Curtis Tate Published

Union Carbide Asks Judge To Bar 'Prejudicial' Words In Lawsuit


In a court filing this week, Union Carbide asked U.S. District Judge John Copenhaver to limit what Charleston attorney Michael Callaghan can say in court.

The company requested that Copenhaver bar Callaghan from using words it calls “improper, inaccurate and prejudicial.”

Those include “facility,” “dump” or “open dump,” “hazardous waste,” “pollutant or contaminant,” “point source,” “discharge,” “direct discharge,” “discharge of a pollutant,” “waters of the United States” and “disposal.”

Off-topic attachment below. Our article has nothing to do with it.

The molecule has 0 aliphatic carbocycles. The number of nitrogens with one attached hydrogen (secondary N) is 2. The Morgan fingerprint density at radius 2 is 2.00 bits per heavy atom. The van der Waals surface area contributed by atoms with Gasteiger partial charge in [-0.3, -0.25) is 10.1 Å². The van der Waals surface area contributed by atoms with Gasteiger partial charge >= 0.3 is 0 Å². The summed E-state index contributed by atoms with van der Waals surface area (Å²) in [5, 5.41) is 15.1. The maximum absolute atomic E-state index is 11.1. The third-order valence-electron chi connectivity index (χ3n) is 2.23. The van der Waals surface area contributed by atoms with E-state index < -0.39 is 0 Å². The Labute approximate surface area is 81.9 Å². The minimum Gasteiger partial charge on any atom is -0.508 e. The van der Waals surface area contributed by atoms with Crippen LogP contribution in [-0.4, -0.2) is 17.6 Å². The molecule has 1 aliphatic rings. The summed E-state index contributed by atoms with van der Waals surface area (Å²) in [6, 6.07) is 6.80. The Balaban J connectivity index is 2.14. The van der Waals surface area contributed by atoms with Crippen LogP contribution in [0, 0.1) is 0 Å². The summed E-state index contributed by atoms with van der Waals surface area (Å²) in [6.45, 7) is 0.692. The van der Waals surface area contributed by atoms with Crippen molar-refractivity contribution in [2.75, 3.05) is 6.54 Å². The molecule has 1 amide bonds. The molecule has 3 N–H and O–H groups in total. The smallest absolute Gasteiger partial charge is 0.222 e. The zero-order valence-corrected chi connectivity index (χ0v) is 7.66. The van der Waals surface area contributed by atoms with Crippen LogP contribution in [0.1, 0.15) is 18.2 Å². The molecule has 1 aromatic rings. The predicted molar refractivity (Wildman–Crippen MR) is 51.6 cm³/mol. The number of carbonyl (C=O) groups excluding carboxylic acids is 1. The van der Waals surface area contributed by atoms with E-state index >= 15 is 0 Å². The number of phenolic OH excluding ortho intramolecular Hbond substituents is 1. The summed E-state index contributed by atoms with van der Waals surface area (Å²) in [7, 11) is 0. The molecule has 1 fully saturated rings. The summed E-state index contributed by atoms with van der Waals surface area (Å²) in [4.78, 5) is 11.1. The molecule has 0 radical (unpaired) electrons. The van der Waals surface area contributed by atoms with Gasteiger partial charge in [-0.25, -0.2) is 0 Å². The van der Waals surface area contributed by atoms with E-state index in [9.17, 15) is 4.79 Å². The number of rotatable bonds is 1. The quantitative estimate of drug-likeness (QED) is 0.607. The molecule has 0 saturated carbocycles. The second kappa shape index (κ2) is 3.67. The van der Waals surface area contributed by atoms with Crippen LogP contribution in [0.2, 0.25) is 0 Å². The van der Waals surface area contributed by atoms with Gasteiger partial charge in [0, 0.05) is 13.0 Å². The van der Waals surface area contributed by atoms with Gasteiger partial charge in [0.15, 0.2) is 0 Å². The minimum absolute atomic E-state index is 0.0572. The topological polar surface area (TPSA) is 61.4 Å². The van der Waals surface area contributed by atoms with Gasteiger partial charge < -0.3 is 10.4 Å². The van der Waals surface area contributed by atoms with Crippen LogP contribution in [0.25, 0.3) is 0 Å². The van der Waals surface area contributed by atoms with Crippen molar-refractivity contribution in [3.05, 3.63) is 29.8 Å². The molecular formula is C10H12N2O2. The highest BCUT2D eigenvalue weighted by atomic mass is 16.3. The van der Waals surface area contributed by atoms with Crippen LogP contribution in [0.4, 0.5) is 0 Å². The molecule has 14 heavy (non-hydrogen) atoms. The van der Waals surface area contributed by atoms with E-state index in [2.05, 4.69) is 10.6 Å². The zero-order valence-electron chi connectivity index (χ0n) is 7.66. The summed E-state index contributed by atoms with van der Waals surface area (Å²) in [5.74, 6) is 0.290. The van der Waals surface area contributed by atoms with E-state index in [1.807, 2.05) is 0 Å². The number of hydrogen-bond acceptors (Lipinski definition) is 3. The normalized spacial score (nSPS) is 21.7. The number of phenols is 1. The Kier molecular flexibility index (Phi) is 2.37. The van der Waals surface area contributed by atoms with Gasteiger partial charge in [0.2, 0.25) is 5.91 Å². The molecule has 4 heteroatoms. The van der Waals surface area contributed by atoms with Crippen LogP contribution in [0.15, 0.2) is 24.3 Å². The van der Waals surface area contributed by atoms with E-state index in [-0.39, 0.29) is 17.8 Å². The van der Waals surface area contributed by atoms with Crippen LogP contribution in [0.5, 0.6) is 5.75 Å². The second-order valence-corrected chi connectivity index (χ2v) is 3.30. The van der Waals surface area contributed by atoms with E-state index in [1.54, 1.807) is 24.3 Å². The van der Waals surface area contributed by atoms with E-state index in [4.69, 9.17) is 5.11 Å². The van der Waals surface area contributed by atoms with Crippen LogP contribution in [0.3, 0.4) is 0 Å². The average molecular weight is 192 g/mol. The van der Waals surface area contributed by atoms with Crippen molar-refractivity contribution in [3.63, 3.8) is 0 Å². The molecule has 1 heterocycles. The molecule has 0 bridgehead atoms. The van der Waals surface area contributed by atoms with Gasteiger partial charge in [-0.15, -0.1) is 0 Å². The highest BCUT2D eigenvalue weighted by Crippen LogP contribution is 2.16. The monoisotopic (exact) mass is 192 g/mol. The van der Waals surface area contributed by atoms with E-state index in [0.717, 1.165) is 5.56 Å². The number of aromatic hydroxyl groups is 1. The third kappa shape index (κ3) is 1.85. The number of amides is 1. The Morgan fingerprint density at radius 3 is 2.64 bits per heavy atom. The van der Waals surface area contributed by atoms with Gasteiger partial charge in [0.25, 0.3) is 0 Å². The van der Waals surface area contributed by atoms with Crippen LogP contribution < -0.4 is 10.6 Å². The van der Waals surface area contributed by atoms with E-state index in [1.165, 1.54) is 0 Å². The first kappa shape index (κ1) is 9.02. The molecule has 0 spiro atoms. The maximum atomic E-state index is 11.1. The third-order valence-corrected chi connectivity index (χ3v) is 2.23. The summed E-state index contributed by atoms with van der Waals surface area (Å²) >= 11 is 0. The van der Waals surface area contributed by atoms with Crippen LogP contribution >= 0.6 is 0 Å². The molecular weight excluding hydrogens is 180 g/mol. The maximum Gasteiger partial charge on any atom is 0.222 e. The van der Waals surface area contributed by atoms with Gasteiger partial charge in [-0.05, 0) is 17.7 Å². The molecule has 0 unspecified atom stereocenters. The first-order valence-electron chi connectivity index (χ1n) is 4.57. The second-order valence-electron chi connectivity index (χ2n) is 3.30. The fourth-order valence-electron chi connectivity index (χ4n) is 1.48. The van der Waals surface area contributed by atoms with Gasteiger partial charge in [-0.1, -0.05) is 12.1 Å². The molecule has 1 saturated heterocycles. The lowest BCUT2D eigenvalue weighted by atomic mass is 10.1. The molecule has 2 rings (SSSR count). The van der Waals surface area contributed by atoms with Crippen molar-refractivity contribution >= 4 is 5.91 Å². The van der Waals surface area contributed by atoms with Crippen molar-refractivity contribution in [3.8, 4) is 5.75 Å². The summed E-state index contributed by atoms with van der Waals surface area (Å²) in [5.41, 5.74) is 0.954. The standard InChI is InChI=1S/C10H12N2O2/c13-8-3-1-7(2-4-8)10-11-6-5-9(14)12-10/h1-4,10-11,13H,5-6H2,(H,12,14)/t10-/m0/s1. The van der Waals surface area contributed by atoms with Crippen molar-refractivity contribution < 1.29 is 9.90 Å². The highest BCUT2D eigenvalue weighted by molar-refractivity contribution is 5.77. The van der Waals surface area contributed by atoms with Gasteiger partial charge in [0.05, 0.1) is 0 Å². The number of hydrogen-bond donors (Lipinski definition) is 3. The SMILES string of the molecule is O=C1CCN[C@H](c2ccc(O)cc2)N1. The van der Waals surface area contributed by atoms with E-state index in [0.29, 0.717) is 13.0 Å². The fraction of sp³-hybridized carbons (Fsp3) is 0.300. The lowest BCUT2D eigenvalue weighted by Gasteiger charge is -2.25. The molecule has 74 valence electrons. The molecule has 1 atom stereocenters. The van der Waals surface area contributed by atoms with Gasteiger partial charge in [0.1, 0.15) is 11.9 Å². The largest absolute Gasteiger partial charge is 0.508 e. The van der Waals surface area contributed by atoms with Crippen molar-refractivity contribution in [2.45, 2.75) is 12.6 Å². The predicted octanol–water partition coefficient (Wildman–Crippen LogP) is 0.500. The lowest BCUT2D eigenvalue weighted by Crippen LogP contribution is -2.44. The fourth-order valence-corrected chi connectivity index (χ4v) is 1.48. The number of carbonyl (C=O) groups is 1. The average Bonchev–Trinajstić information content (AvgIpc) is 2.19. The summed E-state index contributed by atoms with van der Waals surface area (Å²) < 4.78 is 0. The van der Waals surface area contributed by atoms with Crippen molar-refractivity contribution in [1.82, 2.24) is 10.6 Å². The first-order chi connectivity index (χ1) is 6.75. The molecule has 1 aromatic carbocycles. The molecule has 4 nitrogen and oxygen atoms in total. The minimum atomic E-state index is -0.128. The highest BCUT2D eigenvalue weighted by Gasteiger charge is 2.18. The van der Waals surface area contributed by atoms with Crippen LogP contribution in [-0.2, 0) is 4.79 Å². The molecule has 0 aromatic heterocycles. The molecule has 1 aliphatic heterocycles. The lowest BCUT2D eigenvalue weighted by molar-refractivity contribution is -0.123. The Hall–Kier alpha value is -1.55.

Callaghan, who represents the Courtland Company, is suing Union Carbide over contamination of Courtland’s property in South Charleston, allegedly from a landfill site owned by Carbide.

A number of toxic substances have been detected in Davis Creek adjacent to the Carbide landfill. Davis Creek is a tributary of the Kanawha River.

Callaghan says Carbide is in violation of the federal Clean Water Act and should pay civil penalties for it. The case is set to go to trial in June.